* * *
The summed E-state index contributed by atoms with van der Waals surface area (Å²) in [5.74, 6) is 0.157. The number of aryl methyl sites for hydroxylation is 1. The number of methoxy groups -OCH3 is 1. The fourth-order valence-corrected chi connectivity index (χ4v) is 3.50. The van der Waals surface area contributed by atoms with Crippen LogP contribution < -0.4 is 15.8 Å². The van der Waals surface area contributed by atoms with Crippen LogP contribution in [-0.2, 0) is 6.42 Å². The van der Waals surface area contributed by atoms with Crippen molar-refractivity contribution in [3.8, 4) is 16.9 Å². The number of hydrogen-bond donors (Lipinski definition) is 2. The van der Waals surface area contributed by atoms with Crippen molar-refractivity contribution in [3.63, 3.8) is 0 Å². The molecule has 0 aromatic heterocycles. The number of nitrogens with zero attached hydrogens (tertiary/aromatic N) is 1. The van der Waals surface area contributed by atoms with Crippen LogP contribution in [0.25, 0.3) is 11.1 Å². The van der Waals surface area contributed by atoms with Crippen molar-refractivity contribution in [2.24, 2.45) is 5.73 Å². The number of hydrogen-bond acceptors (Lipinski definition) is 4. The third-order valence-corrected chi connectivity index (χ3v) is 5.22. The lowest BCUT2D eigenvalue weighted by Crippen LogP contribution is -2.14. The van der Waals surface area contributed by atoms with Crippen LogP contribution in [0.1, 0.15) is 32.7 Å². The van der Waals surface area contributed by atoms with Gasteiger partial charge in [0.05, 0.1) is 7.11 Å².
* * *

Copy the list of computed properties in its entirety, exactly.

The summed E-state index contributed by atoms with van der Waals surface area (Å²) in [5.74, 6) is 0.157. The number of aryl methyl sites for hydroxylation is 1. The number of methoxy groups -OCH3 is 1. The fourth-order valence-corrected chi connectivity index (χ4v) is 3.50. The van der Waals surface area contributed by atoms with Crippen LogP contribution < -0.4 is 15.8 Å². The van der Waals surface area contributed by atoms with Crippen LogP contribution in [-0.2, 0) is 6.42 Å². The van der Waals surface area contributed by atoms with Crippen molar-refractivity contribution in [3.8, 4) is 16.9 Å². The number of hydrogen-bond donors (Lipinski definition) is 2. The van der Waals surface area contributed by atoms with Crippen molar-refractivity contribution in [3.63, 3.8) is 0 Å². The molecule has 0 aromatic heterocycles. The number of nitrogens with zero attached hydrogens (tertiary/aromatic N) is 1. The van der Waals surface area contributed by atoms with Crippen LogP contribution in [0.25, 0.3) is 11.1 Å². The van der Waals surface area contributed by atoms with Crippen molar-refractivity contribution in [2.24, 2.45) is 5.73 Å². The number of hydrogen-bond acceptors (Lipinski definition) is 4. The third-order valence-corrected chi connectivity index (χ3v) is 5.22. The lowest BCUT2D eigenvalue weighted by Crippen LogP contribution is -2.14. The van der Waals surface area contributed by atoms with Crippen LogP contribution in [0.1, 0.15) is 32.7 Å². The van der Waals surface area contributed by atoms with Gasteiger partial charge in [0.05, 0.1) is 7.11 Å².